My Lords, I rise for the purpose of moving the second reading of a Bill the object of which is to amend the law relating to Parliamentary Oaths. My Lords, the amendment of the law which it proposes to effect is of so important a character, that I think it my duty to explain to your Lordships the grounds on which the Bill is based, and reasons by which it is supported. My Lords, a Bill was brought up from the other House of Parliament last Session by which it was proposed to alter the terms of the Roman Catholic oath. I think it was unwise to reject that Bill, more especially on the grounds then urged against it. But there was one opinion then expressed, in which I cordially concur—that inasmuch as the Bill proposed to make a considerable change in the settlement made by the Government of the Duke of Wellington and Sir Robert Peel in 1829, it was the duty of the Government of the day to propose that change on their responsibility. I think that the Government ought to give their authority to that change, and that the Houses of Parliament ought to consider any such proposition upon the responsibility of the Government. In considering this question, I think it is desirable to refer not only to the oath that is proposed—an uniform oath to be taken by all persons—but also to the latter part of the Bill, by which a considerable number of ancient enactments are repealed, either wholly or in part, and also to the spirit in which those enactments were originally made—a spirit which I trust has passed away, and I trust we are entering upon a new era of moderation and mutual charity. In the year 1675, in the reign of Charles II., an attempt was made to impose an oath upon the Members of this and the other House of Parliament. It was an oath framed for the purpose of disqualifying that party to whom were attributed the civil war of the former reign and the execution of Charles I, It proposed that every Member of the two Houses of Parliament should swear to the doctrine that arms might be taken up by a Protestant king under certain circumstances, and that he was ready to maintain the constitution of this country in Church and State. 1323 That oath was afterwards, in order to conciliate the Protestant feeling, altered into a declaration that every Member of the two Houses should maintain the Protestant religion and the Protestant Government of this realm. But that Bill was vehemently opposed, and the oath then intended to be imposed was the subject of debate during sixteen days. It is recorded that the Earl of Salisbury was one of those who made the most vigorous opposition to that Bill. One noble Lord who took a prominent part in the debate—the Earl of Halifax—maintained that where the duty was plain and simple—such as that of allegiance to the Sovereign, or of speaking the truth in a court of justice—the taking of an oath added to the solemnity of the occasion, and gave some additional security; and he asked what additional security it would afford the community if every thief and burglar were required to make an oath that he would not commit theft or burglary. At length the measure was assented to by this House and sent down to the House of Commons, but owing to a quarrel between the two Houses, it never went through, and it soon became entirely forgotten. That oath was, as I have said, framed against the Puritans, who were supposed to be the principal authors of the civil war of the former reign. But there was at this time the most intense excitement against the Roman Catholics. It is well known now, and it is, in fact, a matter of history, that Charles II. and his brother, the Duke of York, had entered into an agreement with the King of France, the object of which was, in the first place, to make the King absolute; in the second place to change the religion of the State from Protestantism to Roman Catholicism; and in the third place, to make the king a pensioner on the King of Prance, so as to enable him to maintain his army and navy without the support of his subjects or the control of Parliament. Those were the objects of the Treaty of Dover. There being a suspicion in Parliament of the monarch's designs, a prejudice was created against the Roman Catholics, and it was proposed to exclude them from Parliament. It was the custom in those days, when religious animosity ran high, for those who were in the majority and had the power of passing Bills through Parliament to impose upon religious communities who differed from themselves, tests most repugnant to their feelings and consciences, and which they were bound to take under penalty of exclusion from Parliament. In 1324 this manner the Protestant Dissenters were required to take the Sacrament according to the form of the Church of England, it being supposed that such a condition would be contrary to their conscience, and would thereby secure their exclusion from Parliament. With regard to Roman Catholics, it was required that they should make a declaration against transubstantiation. A noble Lord a Member of this House (the Marquess of Westmeath) referred the other day to a Bill now passing through the other House, which proposes to do away with that declaration. The author of that Bill informed me that in proposing to abrogate a declaration which is very offensive to Roman Catholics—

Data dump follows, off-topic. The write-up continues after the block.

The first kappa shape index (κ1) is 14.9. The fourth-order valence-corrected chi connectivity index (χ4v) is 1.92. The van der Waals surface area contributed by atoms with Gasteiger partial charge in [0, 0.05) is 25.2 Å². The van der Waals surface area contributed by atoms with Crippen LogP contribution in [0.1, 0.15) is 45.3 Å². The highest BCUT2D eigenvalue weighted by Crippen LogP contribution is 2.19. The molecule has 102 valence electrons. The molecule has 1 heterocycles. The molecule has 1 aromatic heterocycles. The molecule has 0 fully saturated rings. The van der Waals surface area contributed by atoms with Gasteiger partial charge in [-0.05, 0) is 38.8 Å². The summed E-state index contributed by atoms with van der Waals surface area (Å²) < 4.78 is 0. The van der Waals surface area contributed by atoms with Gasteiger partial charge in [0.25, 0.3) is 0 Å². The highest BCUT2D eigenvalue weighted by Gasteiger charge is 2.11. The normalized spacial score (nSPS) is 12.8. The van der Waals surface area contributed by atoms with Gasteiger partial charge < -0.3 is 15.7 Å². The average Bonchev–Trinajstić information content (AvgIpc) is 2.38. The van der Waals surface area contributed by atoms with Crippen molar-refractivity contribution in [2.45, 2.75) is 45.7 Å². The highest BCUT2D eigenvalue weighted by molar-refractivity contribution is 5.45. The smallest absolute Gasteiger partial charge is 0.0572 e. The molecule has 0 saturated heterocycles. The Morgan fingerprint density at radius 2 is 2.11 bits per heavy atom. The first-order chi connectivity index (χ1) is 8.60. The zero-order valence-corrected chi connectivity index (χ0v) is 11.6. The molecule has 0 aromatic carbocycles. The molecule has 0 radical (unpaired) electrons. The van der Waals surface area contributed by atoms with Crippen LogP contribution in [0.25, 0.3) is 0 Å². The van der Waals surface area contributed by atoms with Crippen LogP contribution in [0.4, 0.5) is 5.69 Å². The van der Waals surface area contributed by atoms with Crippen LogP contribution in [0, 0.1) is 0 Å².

§ THE EARL OF DERBY